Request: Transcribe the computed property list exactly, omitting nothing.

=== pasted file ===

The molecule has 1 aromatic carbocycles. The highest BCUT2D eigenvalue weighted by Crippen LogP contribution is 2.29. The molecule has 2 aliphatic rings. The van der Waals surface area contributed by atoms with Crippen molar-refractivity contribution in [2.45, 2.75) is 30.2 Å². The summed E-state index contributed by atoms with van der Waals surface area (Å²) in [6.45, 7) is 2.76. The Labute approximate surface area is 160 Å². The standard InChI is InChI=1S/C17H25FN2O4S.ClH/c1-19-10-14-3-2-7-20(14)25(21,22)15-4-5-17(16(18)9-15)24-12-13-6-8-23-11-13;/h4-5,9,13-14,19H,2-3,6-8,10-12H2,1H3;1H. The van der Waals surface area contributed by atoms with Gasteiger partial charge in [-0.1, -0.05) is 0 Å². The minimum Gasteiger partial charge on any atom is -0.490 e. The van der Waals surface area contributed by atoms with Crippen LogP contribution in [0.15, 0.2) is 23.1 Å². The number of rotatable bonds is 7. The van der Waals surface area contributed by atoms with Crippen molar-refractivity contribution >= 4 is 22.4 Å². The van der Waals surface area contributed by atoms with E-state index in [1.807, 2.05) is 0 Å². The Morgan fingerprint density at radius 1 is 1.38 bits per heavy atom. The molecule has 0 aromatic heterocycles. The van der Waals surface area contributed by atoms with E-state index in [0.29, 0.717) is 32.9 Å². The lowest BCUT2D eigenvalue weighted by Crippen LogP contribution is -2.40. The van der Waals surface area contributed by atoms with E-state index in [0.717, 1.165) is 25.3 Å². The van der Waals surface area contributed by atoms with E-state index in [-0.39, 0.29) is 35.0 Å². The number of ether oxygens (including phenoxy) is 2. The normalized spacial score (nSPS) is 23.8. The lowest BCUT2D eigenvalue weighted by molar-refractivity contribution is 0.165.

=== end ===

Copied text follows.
The molecule has 1 aromatic carbocycles. The highest BCUT2D eigenvalue weighted by Crippen LogP contribution is 2.29. The molecule has 2 aliphatic rings. The van der Waals surface area contributed by atoms with Crippen molar-refractivity contribution in [2.45, 2.75) is 30.2 Å². The summed E-state index contributed by atoms with van der Waals surface area (Å²) in [6.45, 7) is 2.76. The Labute approximate surface area is 160 Å². The standard InChI is InChI=1S/C17H25FN2O4S.ClH/c1-19-10-14-3-2-7-20(14)25(21,22)15-4-5-17(16(18)9-15)24-12-13-6-8-23-11-13;/h4-5,9,13-14,19H,2-3,6-8,10-12H2,1H3;1H. The van der Waals surface area contributed by atoms with Gasteiger partial charge in [-0.1, -0.05) is 0 Å². The minimum Gasteiger partial charge on any atom is -0.490 e. The van der Waals surface area contributed by atoms with Crippen LogP contribution in [0.15, 0.2) is 23.1 Å². The number of rotatable bonds is 7. The van der Waals surface area contributed by atoms with Crippen molar-refractivity contribution >= 4 is 22.4 Å². The van der Waals surface area contributed by atoms with E-state index in [1.807, 2.05) is 0 Å². The Morgan fingerprint density at radius 1 is 1.38 bits per heavy atom. The molecule has 0 aromatic heterocycles. The van der Waals surface area contributed by atoms with E-state index in [0.29, 0.717) is 32.9 Å². The lowest BCUT2D eigenvalue weighted by Crippen LogP contribution is -2.40. The van der Waals surface area contributed by atoms with E-state index in [0.717, 1.165) is 25.3 Å². The van der Waals surface area contributed by atoms with E-state index in [-0.39, 0.29) is 35.0 Å². The number of ether oxygens (including phenoxy) is 2. The normalized spacial score (nSPS) is 23.8. The lowest BCUT2D eigenvalue weighted by molar-refractivity contribution is 0.165.